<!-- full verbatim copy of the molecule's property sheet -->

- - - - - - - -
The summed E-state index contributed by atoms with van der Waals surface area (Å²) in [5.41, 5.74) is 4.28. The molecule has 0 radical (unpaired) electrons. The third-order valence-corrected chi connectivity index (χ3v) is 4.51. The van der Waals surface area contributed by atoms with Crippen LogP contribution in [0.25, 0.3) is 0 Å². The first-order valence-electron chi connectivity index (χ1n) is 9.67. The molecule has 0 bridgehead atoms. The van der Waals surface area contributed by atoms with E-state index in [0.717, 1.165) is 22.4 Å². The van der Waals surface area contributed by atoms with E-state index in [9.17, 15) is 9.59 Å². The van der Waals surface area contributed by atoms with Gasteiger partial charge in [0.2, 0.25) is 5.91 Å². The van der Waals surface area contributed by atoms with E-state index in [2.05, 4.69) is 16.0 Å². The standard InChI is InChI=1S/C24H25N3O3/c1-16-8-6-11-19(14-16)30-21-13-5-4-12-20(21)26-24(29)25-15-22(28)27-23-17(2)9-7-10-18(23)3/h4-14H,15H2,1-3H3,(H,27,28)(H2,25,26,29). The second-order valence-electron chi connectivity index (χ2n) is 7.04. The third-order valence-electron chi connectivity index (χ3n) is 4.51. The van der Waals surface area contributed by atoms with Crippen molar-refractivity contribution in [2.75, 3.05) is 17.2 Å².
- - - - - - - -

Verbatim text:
The summed E-state index contributed by atoms with van der Waals surface area (Å²) in [5.41, 5.74) is 4.28. The molecule has 0 radical (unpaired) electrons. The third-order valence-corrected chi connectivity index (χ3v) is 4.51. The van der Waals surface area contributed by atoms with Crippen LogP contribution in [0.25, 0.3) is 0 Å². The first-order valence-electron chi connectivity index (χ1n) is 9.67. The molecule has 0 bridgehead atoms. The van der Waals surface area contributed by atoms with E-state index in [0.717, 1.165) is 22.4 Å². The van der Waals surface area contributed by atoms with E-state index in [9.17, 15) is 9.59 Å². The van der Waals surface area contributed by atoms with Gasteiger partial charge in [0.2, 0.25) is 5.91 Å². The van der Waals surface area contributed by atoms with E-state index in [2.05, 4.69) is 16.0 Å². The standard InChI is InChI=1S/C24H25N3O3/c1-16-8-6-11-19(14-16)30-21-13-5-4-12-20(21)26-24(29)25-15-22(28)27-23-17(2)9-7-10-18(23)3/h4-14H,15H2,1-3H3,(H,27,28)(H2,25,26,29). The second-order valence-electron chi connectivity index (χ2n) is 7.04. The third-order valence-electron chi connectivity index (χ3n) is 4.51. The van der Waals surface area contributed by atoms with Crippen molar-refractivity contribution in [2.75, 3.05) is 17.2 Å².